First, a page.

Mark6.52 for they did not understand about the loaves, but their hearts were hardened.
They are not only “completely amazed,” but they are bereft of understanding and “their hearts were hardened.” Hardened hearts last appeared at the synagogue in Capernaum when Jesus healed the man with a deformed hand (3:5). There it occurred with reference to ostensible “outsiders” — members of the synagogue, Pharisees, and Herodians; here it occurs of “insiders,” of Jesus’ own disciples. Mark again (3:20–21) reminds us that faith is not an inevitable result of knowing about Jesus, or even of being with Jesus. Faith is not something that happens automatically or evolves inevitably; it is a personal decision or choice. In the Gospel of Mark it is more often than not a decision that must be made in the face of struggle and trepidation. Discipleship is more endangered by lack of faith and hardness of heart than by external dangers (3:5; 4:41; 5:17).
In storms, adversities, and defeat, human self-sufficiency is revealed for what it is — human insufficiency. When the defenses of human pride are breached, people sometimes see God’s presence among them—even if it at first appears in troubling and perhaps terrifying ways.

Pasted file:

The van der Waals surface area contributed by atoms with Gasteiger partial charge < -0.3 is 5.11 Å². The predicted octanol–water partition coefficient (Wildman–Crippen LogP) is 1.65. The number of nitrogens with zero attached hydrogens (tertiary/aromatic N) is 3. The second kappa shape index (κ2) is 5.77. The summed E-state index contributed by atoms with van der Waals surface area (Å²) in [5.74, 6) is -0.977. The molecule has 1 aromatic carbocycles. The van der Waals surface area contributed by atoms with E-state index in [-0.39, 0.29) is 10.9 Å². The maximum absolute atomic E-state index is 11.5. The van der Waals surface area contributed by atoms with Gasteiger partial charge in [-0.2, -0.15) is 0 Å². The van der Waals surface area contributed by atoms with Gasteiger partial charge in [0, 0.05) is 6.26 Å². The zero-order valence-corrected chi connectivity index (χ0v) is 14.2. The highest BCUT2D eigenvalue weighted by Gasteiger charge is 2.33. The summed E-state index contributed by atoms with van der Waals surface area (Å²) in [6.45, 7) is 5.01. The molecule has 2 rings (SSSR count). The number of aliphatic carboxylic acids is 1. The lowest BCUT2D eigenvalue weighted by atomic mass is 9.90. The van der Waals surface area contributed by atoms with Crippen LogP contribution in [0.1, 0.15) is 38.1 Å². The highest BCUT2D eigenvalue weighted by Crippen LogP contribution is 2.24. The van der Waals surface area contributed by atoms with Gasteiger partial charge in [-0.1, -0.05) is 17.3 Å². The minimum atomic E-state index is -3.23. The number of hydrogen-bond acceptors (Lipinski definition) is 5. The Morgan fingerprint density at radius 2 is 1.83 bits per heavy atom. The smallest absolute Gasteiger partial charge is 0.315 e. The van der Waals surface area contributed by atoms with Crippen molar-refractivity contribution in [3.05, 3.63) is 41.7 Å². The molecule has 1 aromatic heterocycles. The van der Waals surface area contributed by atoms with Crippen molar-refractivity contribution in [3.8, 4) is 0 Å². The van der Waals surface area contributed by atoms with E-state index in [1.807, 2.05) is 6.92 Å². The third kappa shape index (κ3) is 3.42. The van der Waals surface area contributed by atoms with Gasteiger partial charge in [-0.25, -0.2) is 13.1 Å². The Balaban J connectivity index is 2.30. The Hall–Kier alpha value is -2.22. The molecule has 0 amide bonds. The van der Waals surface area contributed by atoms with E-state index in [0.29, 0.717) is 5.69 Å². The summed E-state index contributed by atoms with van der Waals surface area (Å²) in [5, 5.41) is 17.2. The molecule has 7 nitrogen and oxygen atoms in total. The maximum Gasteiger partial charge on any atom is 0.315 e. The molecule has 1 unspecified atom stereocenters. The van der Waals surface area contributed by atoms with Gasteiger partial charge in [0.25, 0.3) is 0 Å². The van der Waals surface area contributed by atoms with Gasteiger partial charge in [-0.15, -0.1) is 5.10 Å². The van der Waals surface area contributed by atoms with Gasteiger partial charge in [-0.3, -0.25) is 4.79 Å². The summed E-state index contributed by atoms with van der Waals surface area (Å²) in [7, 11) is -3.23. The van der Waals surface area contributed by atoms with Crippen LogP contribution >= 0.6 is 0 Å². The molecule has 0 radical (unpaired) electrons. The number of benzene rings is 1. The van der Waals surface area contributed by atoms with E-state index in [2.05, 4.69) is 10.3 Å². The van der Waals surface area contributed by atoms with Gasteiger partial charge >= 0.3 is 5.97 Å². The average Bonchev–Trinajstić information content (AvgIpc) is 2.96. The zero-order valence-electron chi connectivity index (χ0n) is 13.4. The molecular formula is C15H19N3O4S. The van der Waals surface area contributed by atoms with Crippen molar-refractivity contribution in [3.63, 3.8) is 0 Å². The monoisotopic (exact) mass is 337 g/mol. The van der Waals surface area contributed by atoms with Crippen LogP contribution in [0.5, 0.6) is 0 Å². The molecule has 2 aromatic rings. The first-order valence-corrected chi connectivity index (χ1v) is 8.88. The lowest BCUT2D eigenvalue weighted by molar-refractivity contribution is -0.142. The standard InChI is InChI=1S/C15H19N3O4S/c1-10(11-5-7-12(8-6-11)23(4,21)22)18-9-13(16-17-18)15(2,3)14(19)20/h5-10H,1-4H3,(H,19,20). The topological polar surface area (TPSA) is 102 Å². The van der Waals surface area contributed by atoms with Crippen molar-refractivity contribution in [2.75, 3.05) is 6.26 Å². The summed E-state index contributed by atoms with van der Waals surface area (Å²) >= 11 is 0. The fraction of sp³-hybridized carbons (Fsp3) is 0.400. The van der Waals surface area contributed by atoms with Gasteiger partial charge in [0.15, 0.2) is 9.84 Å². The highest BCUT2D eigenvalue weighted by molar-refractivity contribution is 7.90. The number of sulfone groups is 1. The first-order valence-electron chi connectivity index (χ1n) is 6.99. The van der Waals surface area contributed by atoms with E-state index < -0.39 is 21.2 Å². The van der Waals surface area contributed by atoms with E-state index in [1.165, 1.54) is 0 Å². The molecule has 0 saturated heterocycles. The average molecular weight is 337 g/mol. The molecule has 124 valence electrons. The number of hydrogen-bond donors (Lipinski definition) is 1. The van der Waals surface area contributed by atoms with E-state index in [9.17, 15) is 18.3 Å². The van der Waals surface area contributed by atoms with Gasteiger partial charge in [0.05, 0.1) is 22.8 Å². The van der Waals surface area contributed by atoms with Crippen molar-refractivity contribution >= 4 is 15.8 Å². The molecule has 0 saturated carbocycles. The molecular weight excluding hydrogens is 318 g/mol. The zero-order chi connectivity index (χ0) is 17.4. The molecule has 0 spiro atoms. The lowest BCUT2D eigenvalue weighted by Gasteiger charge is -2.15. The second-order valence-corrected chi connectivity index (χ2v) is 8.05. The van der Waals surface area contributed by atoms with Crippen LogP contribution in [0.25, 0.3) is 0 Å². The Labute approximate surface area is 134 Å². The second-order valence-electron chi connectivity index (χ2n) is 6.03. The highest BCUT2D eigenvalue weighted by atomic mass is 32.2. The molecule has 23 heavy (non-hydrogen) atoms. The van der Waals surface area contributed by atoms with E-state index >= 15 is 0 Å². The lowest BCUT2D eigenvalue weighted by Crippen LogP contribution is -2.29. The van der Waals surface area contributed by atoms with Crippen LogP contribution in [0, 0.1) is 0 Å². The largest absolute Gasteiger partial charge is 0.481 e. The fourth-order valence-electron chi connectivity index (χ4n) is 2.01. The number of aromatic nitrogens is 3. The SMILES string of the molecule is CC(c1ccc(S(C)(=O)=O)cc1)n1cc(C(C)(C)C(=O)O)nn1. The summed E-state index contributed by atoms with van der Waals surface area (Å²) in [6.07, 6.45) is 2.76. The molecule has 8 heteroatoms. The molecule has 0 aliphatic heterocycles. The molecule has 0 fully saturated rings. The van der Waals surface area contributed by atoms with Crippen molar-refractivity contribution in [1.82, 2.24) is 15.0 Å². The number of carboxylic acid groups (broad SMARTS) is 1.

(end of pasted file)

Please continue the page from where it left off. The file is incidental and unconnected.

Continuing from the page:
There is no neutral encounter in the Bible. There is also no neutral encounter with God’s word. Whenever someone doubts, their heart is hardened. Doubt creates hardness of heart and when someone says they are not sure of the Bible and the God of the Bible, they will inevitably harden their own heart to further revelation. An open an unrebellious heart finds God not a doubting and defiant heart.
 Edwards, J. R. (2002). The Gospel according to Mark. The Pillar New Testament commentary (200–201). Grand Rapids, Mich; Leicester, England: Eerdmans; Apollos.
 Edwards, J. R. (2002). The Gospel according to Mark. The Pillar New Testament commentary (201). Grand Rapids, Mich; Leicester, England: Eerdmans; Apollos.
Published on Friday, March 21, 2014 @ 4:17 AM CDT